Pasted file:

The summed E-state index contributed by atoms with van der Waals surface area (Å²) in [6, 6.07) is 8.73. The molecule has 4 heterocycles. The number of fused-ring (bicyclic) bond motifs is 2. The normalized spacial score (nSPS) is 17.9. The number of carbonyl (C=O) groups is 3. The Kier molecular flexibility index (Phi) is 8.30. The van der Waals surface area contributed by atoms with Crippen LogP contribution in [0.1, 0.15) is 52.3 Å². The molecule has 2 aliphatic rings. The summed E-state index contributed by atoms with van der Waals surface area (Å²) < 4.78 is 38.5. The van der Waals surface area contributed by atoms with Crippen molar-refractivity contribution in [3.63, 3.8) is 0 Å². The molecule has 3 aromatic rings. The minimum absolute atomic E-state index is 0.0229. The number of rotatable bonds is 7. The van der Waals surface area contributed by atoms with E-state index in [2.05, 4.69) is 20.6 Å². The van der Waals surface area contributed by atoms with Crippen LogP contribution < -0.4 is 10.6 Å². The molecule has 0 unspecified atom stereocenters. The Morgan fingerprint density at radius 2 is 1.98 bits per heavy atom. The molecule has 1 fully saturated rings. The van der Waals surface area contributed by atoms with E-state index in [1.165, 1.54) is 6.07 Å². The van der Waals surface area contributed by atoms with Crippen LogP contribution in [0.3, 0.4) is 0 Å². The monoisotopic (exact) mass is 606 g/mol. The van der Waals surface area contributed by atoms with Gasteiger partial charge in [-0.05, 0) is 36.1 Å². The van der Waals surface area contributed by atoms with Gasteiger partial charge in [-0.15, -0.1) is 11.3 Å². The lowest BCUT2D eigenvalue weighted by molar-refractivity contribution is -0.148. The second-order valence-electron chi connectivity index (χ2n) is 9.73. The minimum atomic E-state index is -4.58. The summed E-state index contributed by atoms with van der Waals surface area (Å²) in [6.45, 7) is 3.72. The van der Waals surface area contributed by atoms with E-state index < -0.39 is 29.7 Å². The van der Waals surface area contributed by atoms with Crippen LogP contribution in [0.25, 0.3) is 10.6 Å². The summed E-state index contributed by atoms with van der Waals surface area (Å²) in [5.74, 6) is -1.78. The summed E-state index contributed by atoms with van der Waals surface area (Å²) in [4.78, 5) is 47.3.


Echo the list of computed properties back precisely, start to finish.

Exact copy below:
The summed E-state index contributed by atoms with van der Waals surface area (Å²) in [6, 6.07) is 8.73. The molecule has 4 heterocycles. The number of fused-ring (bicyclic) bond motifs is 2. The normalized spacial score (nSPS) is 17.9. The number of carbonyl (C=O) groups is 3. The Kier molecular flexibility index (Phi) is 8.30. The van der Waals surface area contributed by atoms with Crippen LogP contribution in [0.1, 0.15) is 52.3 Å². The molecule has 2 aliphatic rings. The summed E-state index contributed by atoms with van der Waals surface area (Å²) < 4.78 is 38.5. The van der Waals surface area contributed by atoms with Crippen molar-refractivity contribution in [3.63, 3.8) is 0 Å². The molecule has 3 aromatic rings. The minimum absolute atomic E-state index is 0.0229. The number of rotatable bonds is 7. The van der Waals surface area contributed by atoms with E-state index in [2.05, 4.69) is 20.6 Å². The van der Waals surface area contributed by atoms with Crippen LogP contribution < -0.4 is 10.6 Å². The molecule has 0 unspecified atom stereocenters. The Morgan fingerprint density at radius 2 is 1.98 bits per heavy atom. The molecule has 1 fully saturated rings. The van der Waals surface area contributed by atoms with E-state index in [1.165, 1.54) is 6.07 Å². The van der Waals surface area contributed by atoms with Crippen LogP contribution in [0.3, 0.4) is 0 Å². The monoisotopic (exact) mass is 606 g/mol. The van der Waals surface area contributed by atoms with Gasteiger partial charge in [-0.05, 0) is 36.1 Å². The van der Waals surface area contributed by atoms with Gasteiger partial charge in [-0.15, -0.1) is 11.3 Å². The lowest BCUT2D eigenvalue weighted by molar-refractivity contribution is -0.148. The second-order valence-electron chi connectivity index (χ2n) is 9.73. The minimum atomic E-state index is -4.58. The summed E-state index contributed by atoms with van der Waals surface area (Å²) in [6.45, 7) is 3.72. The van der Waals surface area contributed by atoms with E-state index < -0.39 is 29.7 Å². The van der Waals surface area contributed by atoms with Crippen LogP contribution in [0.25, 0.3) is 10.6 Å². The summed E-state index contributed by atoms with van der Waals surface area (Å²) in [5.74, 6) is -1.78. The summed E-state index contributed by atoms with van der Waals surface area (Å²) in [4.78, 5) is 47.3.